Another migration trend has been that of Northern Europeans moving toward Southern Europe. Citizens from the European Union make up a growing proportion of immigrants in Spain, coming chiefly from the United Kingdom and Germany, but also from Italy, France, Portugal, The Netherlands, Belgium, etc. British authorities estimate that the population of UK citizens living in Spain is much larger than Spanish official figures suggest, establishing them at about 1,000,000, with 800,000 being permanent residents. According to the Financial Times, Spain is the most favoured destination for Western Europeans considering to move from their own country and seek jobs elsewhere in the EU.[7][8][9][10][11][12][13]

Immigration from outside Europe since the 1980sEdit

Some scholars claim that the increase in immigration flows from the 1980s is due to global inequalities between poor and rich countries.[14]

In May 2009 the European Commission adopted the EU Blue Card to allow skilled third-country workers to work in any of the participating EU member states.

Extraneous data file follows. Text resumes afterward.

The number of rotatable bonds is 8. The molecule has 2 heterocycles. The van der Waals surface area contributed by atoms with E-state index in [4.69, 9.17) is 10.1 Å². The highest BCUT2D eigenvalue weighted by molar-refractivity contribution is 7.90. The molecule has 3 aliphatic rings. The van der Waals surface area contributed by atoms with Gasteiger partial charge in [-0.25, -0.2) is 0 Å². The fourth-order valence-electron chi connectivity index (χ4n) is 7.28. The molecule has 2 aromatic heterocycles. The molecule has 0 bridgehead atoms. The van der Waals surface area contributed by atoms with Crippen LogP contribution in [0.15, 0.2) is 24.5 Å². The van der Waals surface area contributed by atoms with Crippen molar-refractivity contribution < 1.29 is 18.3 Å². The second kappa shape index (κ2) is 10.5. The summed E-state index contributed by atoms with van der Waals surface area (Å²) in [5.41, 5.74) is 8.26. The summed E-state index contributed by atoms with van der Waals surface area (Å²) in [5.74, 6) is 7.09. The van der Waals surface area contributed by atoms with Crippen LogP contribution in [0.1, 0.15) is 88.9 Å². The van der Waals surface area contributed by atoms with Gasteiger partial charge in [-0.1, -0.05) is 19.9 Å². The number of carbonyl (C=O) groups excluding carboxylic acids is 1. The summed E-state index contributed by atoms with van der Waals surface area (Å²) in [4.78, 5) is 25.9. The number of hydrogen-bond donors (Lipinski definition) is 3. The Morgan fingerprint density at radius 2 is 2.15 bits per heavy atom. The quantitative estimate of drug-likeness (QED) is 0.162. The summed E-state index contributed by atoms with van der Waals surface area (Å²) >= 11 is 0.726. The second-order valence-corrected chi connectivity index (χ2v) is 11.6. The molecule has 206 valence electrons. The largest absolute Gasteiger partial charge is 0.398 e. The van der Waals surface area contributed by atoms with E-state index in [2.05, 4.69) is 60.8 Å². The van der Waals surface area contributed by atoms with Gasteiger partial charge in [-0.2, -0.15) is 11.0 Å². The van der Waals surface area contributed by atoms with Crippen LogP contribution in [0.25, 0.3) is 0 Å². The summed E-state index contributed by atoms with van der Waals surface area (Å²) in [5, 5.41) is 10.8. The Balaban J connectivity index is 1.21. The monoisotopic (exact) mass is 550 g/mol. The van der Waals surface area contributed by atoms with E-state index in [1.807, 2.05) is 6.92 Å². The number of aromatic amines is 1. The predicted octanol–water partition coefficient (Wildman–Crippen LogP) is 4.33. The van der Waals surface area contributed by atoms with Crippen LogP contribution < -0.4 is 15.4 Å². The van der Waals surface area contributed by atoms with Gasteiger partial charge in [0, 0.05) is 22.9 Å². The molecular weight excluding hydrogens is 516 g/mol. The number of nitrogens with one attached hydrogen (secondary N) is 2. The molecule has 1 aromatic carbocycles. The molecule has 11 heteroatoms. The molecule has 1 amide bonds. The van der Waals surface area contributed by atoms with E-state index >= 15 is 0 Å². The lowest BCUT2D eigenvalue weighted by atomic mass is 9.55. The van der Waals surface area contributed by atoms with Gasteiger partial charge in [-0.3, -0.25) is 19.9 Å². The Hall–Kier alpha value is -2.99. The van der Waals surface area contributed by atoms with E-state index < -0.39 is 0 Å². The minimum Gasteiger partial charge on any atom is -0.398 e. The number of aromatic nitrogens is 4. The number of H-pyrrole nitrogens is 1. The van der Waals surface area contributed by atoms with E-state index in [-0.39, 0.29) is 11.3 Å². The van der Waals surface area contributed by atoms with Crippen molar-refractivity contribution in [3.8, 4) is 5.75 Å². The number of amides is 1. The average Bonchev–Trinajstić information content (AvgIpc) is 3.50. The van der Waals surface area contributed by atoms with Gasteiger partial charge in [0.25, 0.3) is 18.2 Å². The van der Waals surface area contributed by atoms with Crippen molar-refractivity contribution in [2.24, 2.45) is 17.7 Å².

Case study: Migration to the Nordic countries in 2000–2015Edit

Most European countries are becoming more multicultural due to increased immigration. Since 2000 the immigrant populations of many northern and western European countries have more than doubled. However immigration policies vary from country to country. The Nordic countries serve as an example: while Norway and Sweden used to have a generous immigration policy, Denmark and Finland have restricted immigration. The latter have experienced an increase in their immigrant populations between 2000 and 2015 (4.5 percentage points in Denmark and 3.8 in Finland), but this is much less than the drastic relative increase in Norway (9.3) and Sweden (7.0).